TDI New England to enhance benefits of Clean Power Link transmission line

TDI New England (TDI-NE) and the Conservation Law Foundation jointly filed with the Vermont Public Service Board an agreement between the two entities that enhances the environmental and public benefits proposed by TDI-NE for the $1.2 billion New England Clean Power Link.

In the June 12 filing, the entities agreed to a series of measures that address public good benefit funds, renewables integration, Lake Champlain funds and renewable energy attributes.

“This agreement will have significant impact towards reversing the legacy of pollution that has plagued one of New England’s iconic waterways, Lake Champlain, and also ensure a clean energy future for the communities of Vermont,” Christopher Kilian, vice president and director, CLF — Vermont, said in a June 16 statement to TransmissionHub. “With $285 million going towards phosphorous clean-up, the restoration and enhancement of Lake Champlain, and renewable energy development in the state, we will be able to address some of the biggest environmental challenges facing Vermont and New England today.”

TDI-NE last December filed an application with the PSB requesting permission to build the Clean Power Link — a 154-mile, +/- 300-kV to 320-kV HVDC merchant transmission line from Quebec, Canada, to Ludlow, Vt., that would be capable of delivering 1,000 MW of electricity.

As proposed, the project includes a nearly 97-mile underwater segment in Lake Champlain and a nearly 57-mile underground segment in Vermont. Electricity shipped through the Clean Power Link would be generated by hydro, wind or other renewable energy sources in Canada and delivered to New England.

In a June 15 statement, TDI-NE Chief Executive Officer Don Jessome said: “This agreement strengthens the commitment the project has made to delivering substantial environmental and economic benefits to Vermont and the region. We appreciate CLF’s collaborative approach in developing this important agreement and in raising thoughtful issues concerning transmission line projects in New England.”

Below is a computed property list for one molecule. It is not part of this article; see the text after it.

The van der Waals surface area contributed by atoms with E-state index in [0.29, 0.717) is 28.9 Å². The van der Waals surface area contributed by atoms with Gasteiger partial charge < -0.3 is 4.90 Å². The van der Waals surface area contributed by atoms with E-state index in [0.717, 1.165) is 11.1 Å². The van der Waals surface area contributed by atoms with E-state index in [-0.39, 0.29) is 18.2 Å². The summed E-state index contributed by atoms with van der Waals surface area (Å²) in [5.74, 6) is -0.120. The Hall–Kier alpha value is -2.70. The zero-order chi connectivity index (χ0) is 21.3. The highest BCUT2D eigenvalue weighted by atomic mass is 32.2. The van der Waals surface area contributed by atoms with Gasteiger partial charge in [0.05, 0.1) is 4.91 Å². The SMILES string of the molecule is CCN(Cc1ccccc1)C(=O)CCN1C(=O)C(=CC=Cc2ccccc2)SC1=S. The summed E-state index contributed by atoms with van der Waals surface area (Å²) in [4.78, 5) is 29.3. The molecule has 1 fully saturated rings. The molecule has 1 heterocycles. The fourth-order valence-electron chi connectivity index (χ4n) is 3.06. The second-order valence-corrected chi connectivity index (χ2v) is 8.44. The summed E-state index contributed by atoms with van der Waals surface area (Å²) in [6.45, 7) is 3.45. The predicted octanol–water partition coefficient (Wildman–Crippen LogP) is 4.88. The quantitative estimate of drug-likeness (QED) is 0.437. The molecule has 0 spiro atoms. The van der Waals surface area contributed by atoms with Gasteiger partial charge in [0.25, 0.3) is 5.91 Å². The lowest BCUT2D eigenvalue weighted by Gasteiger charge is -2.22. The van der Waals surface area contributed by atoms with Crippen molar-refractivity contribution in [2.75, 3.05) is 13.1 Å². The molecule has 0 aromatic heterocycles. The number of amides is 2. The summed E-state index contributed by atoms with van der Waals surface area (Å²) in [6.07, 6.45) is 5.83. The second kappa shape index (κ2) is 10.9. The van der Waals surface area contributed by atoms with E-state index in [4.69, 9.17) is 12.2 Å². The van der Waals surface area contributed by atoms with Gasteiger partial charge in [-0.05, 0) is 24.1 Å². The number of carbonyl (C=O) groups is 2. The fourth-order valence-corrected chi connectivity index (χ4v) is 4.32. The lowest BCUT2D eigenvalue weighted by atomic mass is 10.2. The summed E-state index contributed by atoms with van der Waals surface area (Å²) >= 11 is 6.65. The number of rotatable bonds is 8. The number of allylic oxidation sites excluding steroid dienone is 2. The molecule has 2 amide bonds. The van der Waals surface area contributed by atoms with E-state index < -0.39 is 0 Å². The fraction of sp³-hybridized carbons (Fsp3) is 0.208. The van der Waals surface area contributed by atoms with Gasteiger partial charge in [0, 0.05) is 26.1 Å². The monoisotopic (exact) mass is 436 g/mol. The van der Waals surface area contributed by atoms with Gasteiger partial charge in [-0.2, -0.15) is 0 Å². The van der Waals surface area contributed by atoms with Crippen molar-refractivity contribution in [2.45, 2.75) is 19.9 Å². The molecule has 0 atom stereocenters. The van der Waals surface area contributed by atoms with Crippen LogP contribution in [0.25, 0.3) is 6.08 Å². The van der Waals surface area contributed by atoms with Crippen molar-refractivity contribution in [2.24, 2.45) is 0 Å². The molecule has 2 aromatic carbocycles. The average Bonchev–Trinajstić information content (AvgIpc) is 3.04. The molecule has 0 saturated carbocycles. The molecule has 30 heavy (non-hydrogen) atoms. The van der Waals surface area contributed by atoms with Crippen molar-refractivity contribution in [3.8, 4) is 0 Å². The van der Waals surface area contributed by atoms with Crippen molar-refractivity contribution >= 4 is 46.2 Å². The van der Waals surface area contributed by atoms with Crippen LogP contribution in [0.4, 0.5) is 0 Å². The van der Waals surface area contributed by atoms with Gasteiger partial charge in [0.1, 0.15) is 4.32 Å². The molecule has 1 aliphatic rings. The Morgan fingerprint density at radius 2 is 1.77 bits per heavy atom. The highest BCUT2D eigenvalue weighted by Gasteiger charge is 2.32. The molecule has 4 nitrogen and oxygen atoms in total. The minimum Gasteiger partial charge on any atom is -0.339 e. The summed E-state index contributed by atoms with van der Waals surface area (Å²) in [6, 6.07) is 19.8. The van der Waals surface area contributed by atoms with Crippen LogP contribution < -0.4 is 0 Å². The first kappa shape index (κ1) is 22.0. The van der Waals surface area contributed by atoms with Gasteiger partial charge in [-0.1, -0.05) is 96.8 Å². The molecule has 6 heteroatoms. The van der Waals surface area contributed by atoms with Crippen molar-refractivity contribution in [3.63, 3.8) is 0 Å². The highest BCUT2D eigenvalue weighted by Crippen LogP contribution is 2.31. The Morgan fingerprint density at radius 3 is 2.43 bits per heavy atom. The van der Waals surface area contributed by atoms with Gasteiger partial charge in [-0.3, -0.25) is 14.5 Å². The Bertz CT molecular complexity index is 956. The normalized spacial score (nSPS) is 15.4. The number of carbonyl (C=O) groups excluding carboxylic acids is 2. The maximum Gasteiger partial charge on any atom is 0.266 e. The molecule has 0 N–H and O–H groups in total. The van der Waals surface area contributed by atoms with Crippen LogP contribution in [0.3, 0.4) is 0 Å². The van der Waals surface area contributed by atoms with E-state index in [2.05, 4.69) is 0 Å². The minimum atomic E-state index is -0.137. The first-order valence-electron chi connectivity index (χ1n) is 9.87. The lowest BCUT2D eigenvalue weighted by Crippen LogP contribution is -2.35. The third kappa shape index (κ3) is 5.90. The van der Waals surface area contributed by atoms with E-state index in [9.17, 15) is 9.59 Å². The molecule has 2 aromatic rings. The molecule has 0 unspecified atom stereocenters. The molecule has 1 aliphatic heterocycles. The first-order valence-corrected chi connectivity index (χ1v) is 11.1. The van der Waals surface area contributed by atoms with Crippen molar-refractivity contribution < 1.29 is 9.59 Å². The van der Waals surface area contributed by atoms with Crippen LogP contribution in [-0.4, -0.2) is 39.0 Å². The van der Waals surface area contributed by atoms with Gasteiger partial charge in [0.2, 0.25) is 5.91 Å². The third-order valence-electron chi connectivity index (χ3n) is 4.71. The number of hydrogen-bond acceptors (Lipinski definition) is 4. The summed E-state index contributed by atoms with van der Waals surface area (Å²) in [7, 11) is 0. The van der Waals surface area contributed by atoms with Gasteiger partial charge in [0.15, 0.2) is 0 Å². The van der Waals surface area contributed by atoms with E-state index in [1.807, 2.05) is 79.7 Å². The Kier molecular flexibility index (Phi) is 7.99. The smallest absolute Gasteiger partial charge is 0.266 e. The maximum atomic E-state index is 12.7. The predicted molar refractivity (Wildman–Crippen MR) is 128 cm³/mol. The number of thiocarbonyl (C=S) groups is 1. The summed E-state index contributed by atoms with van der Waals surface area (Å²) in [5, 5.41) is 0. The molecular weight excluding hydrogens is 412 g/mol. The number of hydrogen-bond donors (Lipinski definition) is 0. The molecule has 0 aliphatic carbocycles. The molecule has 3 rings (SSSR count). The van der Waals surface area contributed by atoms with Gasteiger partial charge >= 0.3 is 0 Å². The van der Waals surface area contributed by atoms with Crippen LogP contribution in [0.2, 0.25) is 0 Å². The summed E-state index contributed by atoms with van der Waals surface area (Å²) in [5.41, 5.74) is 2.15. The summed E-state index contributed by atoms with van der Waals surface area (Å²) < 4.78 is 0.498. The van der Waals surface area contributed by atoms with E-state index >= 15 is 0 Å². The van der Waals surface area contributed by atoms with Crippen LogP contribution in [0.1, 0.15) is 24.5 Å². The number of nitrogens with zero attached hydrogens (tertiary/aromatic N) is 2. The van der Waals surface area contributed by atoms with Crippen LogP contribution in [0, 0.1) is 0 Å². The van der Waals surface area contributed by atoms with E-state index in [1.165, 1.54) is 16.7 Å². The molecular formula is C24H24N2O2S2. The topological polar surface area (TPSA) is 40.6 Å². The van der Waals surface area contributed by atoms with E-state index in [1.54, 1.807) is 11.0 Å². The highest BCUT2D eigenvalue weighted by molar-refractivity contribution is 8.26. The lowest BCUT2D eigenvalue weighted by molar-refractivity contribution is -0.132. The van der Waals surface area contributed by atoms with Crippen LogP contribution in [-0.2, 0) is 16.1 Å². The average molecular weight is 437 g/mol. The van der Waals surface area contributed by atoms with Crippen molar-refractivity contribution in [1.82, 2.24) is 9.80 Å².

In their filing to the PSB, TDI-NE and CLF agreed that the PSB has sufficient information to approve the project, and CLF agreed not to take actions to oppose the project during the PSB proceedings or any other relevant proceeding for the project.

According to the agreement, TDI-NE will revise the public benefits plan in its application so that the combined value of the Lake Champlain Phosphorus Cleanup Fund, Lake Champlain Enhancement and Restoration Trust Fund, and Vermont Renewables Programs Fund is at least 75 percent greater than the combined value originally proposed by TDI-NE. The original sum of the three funds was $162 million over a 40-year period, and the revised sum of the three funds is about $283.5 million over the same period.

CLF and TDI-NE also agreed to cooperate on the development of a payment schedule that provides for greater annual payments during the initial years of operation. With respect to the Lake Champlain Enhancement and Restoration Trust Fund, the first payment will be $1 million at the project’s financial close, and the second payment will be $1 million at the commencement of commercial operation.

Under the agreement, TDI-NE will establish a Clean Power Link renewables integration advisory committee that would work to find approaches to optimizing the use of the transmission line for integration of regional renewable power. Representatives of TDI-NE, its suppliers, CLF, developers of renewable energy projects in Vermont and other New England states, RENEW, the Vermont Department of Public Service, VELCO and ISO New England will be invited to serve on the committee.

TDI-NE agreed to file with the PSB all of TDI-NE’s contracts with energy suppliers using the Clean Power Link in order to demonstrate that energy shipped over the line comes from hydro, wind or other renewable resources.

The agreement also establishes a new advisory board to manage the Lake Champlain Enhancement and Restoration Trust Fund. A representative of CLF will be appointed to the advisory board along with representatives of other governmental and non-governmental entities.

Previous articleVattenfall sells Denmark power plant
Next articleVIDEO: Google chooses TVA site for next data center
The Clarion Energy Content Team is made up of editors from various publications, including POWERGRID International, Power Engineering, Renewable Energy World, Hydro Review, Smart Energy International, and Power Engineering International. Contact the content lead for this publication at

No posts to display